Brooklyn’s North Border Dump Site: Newtown Creek patrolled by riverkeeper
“The wind blew and the sh*t flew,” were the first words the Brooklyn Eagle heard on a recent morning before climbing aboard the Riverkeeper patrol boat to explore one of Brooklyn’s lesser known waterways.
While many Brooklynites know of the Gowanus Canal — arguably one of the dirtiest waterways in America — fewer are aware of Brooklyn’s almost equally heinous body of water: Newtown Creek.
The 3.5-mile estuary runs through a part of the border between Brooklyn and Queens and along the edges of Greenpoint and East Williamsburg.
The Eagle had the privilege of joining Riverkeeper’s Patrol Boat Capt. John Lipscomb — the man responsible for the aforementioned rhyme — on his patrol through Newtown Creek.
Riverkeeper is a member-supported watchdog organization that calls itself “New York’s clean water advocate” and whose mission, according to its website, is “to protect the environmental, recreational and commercial integrity of the Hudson River and its tributaries, and safeguard the drinking water of nine million New York City and Hudson Valley residents.
“Riverkeeper is the public’s investigator, scientist, lawyer, lobbyist and public relations agent for the Hudson River.”
Lipscomb, who patrols the creek once a month, compares himself to a police officer.
“I do traditional pollution patrol, and I’m basically like a squad car cruising around the neighborhood,” he said. “In the course of our running, in our patrols, we’re obviously looking for polluters, but we’re also doing outreach. We do a lot of water quality sampling for sewage contamination. We sample from the Gowanus all the way up to the Mohawk River.
“Essentially, the boat is used for whenever we identify a way we can help the river. We’re here to serve the river and the boat is one of the tools at Riverkeeper.”
Although Newtown Creek doesn’t boast a lime green tint and doesn’t have stagnant trash atop its waters like the Gowanus Canal, don’t be fooled; it’s virtually just as dirty.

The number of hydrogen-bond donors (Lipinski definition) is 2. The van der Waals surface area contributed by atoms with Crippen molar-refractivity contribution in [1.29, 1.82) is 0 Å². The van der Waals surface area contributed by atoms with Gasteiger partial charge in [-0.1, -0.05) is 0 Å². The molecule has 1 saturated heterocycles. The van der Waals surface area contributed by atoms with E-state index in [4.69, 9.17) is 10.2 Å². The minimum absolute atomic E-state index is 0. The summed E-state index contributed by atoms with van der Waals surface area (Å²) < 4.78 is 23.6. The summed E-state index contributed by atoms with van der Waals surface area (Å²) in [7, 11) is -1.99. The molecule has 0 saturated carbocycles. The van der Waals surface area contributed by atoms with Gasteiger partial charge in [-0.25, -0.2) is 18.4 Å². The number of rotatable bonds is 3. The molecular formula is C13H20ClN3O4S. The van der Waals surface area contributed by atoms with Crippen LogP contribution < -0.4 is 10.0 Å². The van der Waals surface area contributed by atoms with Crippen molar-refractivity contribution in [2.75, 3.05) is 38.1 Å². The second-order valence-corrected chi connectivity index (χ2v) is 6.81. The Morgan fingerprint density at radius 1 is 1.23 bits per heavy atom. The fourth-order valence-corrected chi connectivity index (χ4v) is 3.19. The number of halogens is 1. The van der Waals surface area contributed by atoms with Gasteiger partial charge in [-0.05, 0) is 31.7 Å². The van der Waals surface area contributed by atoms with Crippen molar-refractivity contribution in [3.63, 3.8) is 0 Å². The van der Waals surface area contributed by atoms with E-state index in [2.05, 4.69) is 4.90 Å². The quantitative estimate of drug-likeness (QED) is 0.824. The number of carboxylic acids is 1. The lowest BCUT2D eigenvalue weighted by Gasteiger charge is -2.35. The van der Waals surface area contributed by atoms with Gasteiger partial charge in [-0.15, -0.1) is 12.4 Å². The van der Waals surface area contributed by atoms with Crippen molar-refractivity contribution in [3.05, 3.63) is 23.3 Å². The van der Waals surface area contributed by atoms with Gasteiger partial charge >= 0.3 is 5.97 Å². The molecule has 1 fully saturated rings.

“It’s really disgusting,” said Lipscomb. “It smells bad, it looks horrible, it sticks on the side of our little aluminum boat and it’s nasty. It doesn’t come off with acetone. It’s just the nastiest things, depending on the day.”
Like the Gowanus Canal, Newtown Creek is a Superfund site.
The creek was proposed as a potential Superfund site in September 2009, and it officially became one in September 2010.
Superfund, which was created by Congress in 1980, gives the Environmental Protection Agency the resources and the ability to investigate and clean up polluted sites.
The goals of Superfund, according to EPA, are to “protect human health and the environment by cleaning up polluted sites, involve communities in the Superfund process and make responsible parties pay for work performed at Superfund sites.”
Over the years, channelization made Newtown one of the most heavily used bodies of water in the Port of New York. In addition, the many industrial factories that lined its waterfront have released toxins and industrial waste into the water.
One of the biggest culprits of Newtown’s pollution is ExxonMobil, which is known for the notorious Greenpoint oil spill of 1978, which dispensed between 17 and 30 million gallons of oil into the creek.
“If Riverkeeper didn’t enforce [Newtown Creek],” said Lipscomb, “certain individuals and companies would do illegal things, like dumping oil and washing cars in places with less public access points.”
Willis Elkins, a staff member at Newtown Creek Alliance, added that the polluters “can’t [pollute] off the Battery in Manhattan because people would see it.”
Newtown, however, despite the polluters, does look cleaner than its Gowanus neighbor.
That cleaner appearance is the result of a variety of factors.
For starters, the creek is not only longer than the Gowanus, but it is also much wider. Due to the fact that it has a larger mouth leading into the East River, there is more wind than in the Gowanus, which is narrower and almost entirely inland.
In addition, the creek has a stronger current than the Gowanus and has a natural flushing system rather than the manual flushing tunnel of the Gowanus.
Newtown’s natural flushing system routinely brings fresh water in and out of the creek from the East River.
All of the aforementioned factors help keep Newtown looking relatively clean, but beneath the inhabitable waters, one can find an abundance of oil, cement and sewage.
Although the creek’s main throughway is relatively clean, go a bit deeper into the smaller tributaries that have less water movement, and it is reminiscent of the Gowanus, with clearly visible trash floating in the neon green water.
On this particular outing, the Eagle’s staff explored one of Newtown’s many tributaries called English Kills.
In addition to Riverkeeper, the Newtown Creek Alliance, a “community-based organization dedicated to restoring, revealing and revitalizing Newtown Creek,” accompanied us.
We traveled in a rickety canoe a few inches above Newton’s toxic water.
As we entered English Kills, the pollution became more visible. Some noteworthy pieces of debris included used condoms, a tire and a floating doll.